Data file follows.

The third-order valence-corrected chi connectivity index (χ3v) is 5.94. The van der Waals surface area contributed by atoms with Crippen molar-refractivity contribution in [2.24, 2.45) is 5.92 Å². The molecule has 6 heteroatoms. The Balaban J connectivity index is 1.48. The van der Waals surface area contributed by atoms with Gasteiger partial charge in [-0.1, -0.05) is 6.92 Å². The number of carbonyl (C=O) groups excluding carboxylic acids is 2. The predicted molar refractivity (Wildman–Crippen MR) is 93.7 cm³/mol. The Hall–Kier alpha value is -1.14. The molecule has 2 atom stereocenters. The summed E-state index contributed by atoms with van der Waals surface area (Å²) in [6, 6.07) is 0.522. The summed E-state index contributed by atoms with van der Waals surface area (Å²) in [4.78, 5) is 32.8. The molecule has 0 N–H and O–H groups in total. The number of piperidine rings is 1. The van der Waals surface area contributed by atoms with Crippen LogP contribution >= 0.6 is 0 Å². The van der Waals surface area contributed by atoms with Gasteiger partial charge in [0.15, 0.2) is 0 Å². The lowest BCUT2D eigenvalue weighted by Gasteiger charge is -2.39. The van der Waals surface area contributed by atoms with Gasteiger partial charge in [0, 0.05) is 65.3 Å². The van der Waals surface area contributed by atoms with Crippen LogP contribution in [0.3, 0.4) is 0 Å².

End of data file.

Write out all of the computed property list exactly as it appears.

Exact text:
The third-order valence-corrected chi connectivity index (χ3v) is 5.94. The van der Waals surface area contributed by atoms with Crippen molar-refractivity contribution in [2.24, 2.45) is 5.92 Å². The molecule has 6 heteroatoms. The Balaban J connectivity index is 1.48. The van der Waals surface area contributed by atoms with Gasteiger partial charge in [-0.1, -0.05) is 6.92 Å². The number of carbonyl (C=O) groups excluding carboxylic acids is 2. The predicted molar refractivity (Wildman–Crippen MR) is 93.7 cm³/mol. The Hall–Kier alpha value is -1.14. The molecule has 2 atom stereocenters. The summed E-state index contributed by atoms with van der Waals surface area (Å²) in [6, 6.07) is 0.522. The summed E-state index contributed by atoms with van der Waals surface area (Å²) in [4.78, 5) is 32.8. The molecule has 0 N–H and O–H groups in total. The number of piperidine rings is 1. The van der Waals surface area contributed by atoms with Crippen LogP contribution >= 0.6 is 0 Å². The van der Waals surface area contributed by atoms with Gasteiger partial charge in [0.15, 0.2) is 0 Å². The lowest BCUT2D eigenvalue weighted by Gasteiger charge is -2.39. The van der Waals surface area contributed by atoms with Gasteiger partial charge in [0, 0.05) is 65.3 Å². The van der Waals surface area contributed by atoms with Crippen LogP contribution in [0.3, 0.4) is 0 Å².